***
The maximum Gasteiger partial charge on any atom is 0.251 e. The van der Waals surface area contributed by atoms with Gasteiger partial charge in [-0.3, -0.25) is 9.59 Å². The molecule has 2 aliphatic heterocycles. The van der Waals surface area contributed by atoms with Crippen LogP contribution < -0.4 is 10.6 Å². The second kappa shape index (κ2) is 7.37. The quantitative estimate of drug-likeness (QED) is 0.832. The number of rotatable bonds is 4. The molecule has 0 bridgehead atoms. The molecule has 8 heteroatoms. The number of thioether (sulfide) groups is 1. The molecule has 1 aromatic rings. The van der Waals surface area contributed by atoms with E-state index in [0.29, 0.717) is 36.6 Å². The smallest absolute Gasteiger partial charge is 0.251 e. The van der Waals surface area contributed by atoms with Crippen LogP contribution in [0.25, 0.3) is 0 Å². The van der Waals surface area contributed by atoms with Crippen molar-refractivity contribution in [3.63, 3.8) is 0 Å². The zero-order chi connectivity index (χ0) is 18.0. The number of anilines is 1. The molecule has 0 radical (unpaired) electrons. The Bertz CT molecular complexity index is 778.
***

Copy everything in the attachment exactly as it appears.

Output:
The maximum Gasteiger partial charge on any atom is 0.251 e. The van der Waals surface area contributed by atoms with Gasteiger partial charge in [-0.3, -0.25) is 9.59 Å². The molecule has 2 aliphatic heterocycles. The van der Waals surface area contributed by atoms with Crippen LogP contribution < -0.4 is 10.6 Å². The second kappa shape index (κ2) is 7.37. The quantitative estimate of drug-likeness (QED) is 0.832. The number of rotatable bonds is 4. The molecule has 0 bridgehead atoms. The molecule has 8 heteroatoms. The number of thioether (sulfide) groups is 1. The molecule has 1 aromatic rings. The van der Waals surface area contributed by atoms with E-state index in [0.29, 0.717) is 36.6 Å². The smallest absolute Gasteiger partial charge is 0.251 e. The van der Waals surface area contributed by atoms with Crippen LogP contribution in [0.25, 0.3) is 0 Å². The van der Waals surface area contributed by atoms with Crippen molar-refractivity contribution in [3.63, 3.8) is 0 Å². The zero-order chi connectivity index (χ0) is 18.0. The number of anilines is 1. The molecule has 0 radical (unpaired) electrons. The Bertz CT molecular complexity index is 778.